Public Sector Focus


Using data to enhance public services

Source: PSE Apr/May 17

Shane Green, programme manager for business intelligence & open data, and Sudip Trivedi, head of data & analytics and connectivity — Business Partner for Place at Camden Council, discuss the importance of using data analytics to improve service delivery.

Over the last few years, Camden Council has been on a significant digital transformation journey as it moves towards a more outcomes-based approach to service delivery. A keystone of this work has been how it has developed its consistent use of data and analytics. 

In 2014, the local authority implemented a Qlikview business intelligence platform and now council staff, of all levels of seniority, are using 70 dashboards to help analyse data and improve services. 

Shane Green, programme manager for business intelligence & open data at Camden Council, told PSE that the move to business intelligence is supporting evidence-based decision-making and, in effect, providing ‘one version of the truth’, while increasing accountability and transparency within the operational teams. 

“As part of the work we have been looking to get organisational coverage of dashboards across all the different major operational areas of the council,” he said, with the dashboards replacing a previously paper heavy system of managing performance. 

“In doing that, it has enabled people to actually know what it is important for them to measure to understand success for their specific area of the business. Unfortunately, as is the nature of the times we live in, when you have to make cuts you can evidence what change that is having on your business and whether you are able to do more with less.

“But as soon as you bring the data out of the operational systems and break the vendor lock-in that can be tied into these things, you actually start to build an environment where you can do quite a lot of cross-cutting.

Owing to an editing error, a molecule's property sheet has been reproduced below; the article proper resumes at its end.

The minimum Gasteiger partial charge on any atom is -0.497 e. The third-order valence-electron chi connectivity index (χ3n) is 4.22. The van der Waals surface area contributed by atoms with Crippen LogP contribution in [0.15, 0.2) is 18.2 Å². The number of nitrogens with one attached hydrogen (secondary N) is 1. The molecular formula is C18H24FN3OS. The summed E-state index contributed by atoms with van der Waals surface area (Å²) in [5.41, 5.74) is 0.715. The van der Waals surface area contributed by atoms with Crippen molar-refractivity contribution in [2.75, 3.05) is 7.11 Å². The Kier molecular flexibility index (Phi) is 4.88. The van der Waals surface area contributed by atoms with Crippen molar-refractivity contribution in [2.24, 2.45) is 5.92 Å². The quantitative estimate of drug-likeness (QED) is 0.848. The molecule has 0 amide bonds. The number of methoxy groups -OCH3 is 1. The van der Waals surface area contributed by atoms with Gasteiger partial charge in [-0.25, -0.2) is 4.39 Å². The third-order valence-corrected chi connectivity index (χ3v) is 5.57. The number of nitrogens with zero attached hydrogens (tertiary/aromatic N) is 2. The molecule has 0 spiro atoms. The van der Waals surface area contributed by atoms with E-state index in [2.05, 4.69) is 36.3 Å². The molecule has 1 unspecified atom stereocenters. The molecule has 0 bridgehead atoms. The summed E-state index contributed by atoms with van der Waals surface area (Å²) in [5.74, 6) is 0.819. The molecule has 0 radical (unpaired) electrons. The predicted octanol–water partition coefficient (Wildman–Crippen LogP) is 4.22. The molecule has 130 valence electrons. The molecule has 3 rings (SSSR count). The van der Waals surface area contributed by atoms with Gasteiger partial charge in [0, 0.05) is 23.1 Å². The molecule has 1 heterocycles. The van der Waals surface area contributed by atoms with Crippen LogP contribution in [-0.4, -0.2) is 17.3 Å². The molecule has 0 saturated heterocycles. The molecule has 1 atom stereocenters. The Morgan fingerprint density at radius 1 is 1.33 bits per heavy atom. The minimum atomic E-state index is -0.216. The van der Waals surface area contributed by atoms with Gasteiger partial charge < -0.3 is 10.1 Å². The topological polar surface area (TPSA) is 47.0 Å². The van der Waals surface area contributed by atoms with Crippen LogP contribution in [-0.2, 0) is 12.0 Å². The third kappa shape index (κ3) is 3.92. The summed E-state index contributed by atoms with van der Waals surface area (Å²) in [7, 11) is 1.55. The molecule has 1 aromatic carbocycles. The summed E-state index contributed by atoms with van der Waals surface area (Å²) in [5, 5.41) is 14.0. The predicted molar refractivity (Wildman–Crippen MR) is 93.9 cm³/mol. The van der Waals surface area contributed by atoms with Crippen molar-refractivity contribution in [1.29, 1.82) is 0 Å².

“For example, the finance system holds lots of finance data. We have a finance dashboard that allows you to search through millions of transactions, but the beauty of having the business intelligence programme is you can take the data from that finance system and then when you do an operational dashboard for, say, adult social care, you can plug the data back into that dashboard and start doing reconciliation between the two.” 

Camden was one of the first local authorities to embark on a council-wide business intelligence programme, and Sudip Trivedi, head of data & analytics and connectivity — Business Partner for Place, stated that the success “depends on the commitment that you can get from leadership”. 

“Where Camden is now,” he said, “is we are looking to do even more. The appetite is there to create a roadmap for the future and sharing more effectively with partners, for example, in health.” 

In terms of the programme of work, the officers told us that Camden has been focused on providing the business areas with tools to help them measure success. 

“We are getting to a position where the organisation is starting to think about cross-cutting and where we can bring data together from other systems and better improve outcomes,” said Green. 

However, they added that over the last few years a number of challenges have had to be overcome in three particular areas: data quality, culture and the underlying technology.

“Getting people to understand what you were trying to achieve has been one of the key challenges,” explained Green. “You also have the classic issue of data quality. But if you have people undertaking processes thousands of times, there is, inevitably, going to be errors in data. One of the brilliant things about business intelligence is that it exposes problems with the data and makes it easy for them to be rectified in the operational systems themselves.” 

One of the interesting challenges faced in a local government setting like Camden, PSE was told, is that some of the local authority’s systems “have been about since the dawn of time, as far as IT is concerned, because they don’t all run neatly on Oracle and other databases”. 

“There will always be issues with data quality, but how that data is then fixed is important,” said Green. “People are always going to make mistakes, but having tools that focus on the most granular levels of data and calculating statistics on that mean that if you have an anomaly in the dataset it is normally apparent.” 

While there have been issues to overcome during the development work, both Green and Trivedi argued that the move to dashboards has delivered both tangible and intangible benefits, from enabling self-service reporting and reducing time spent on manual processes to shining a light on data quality.



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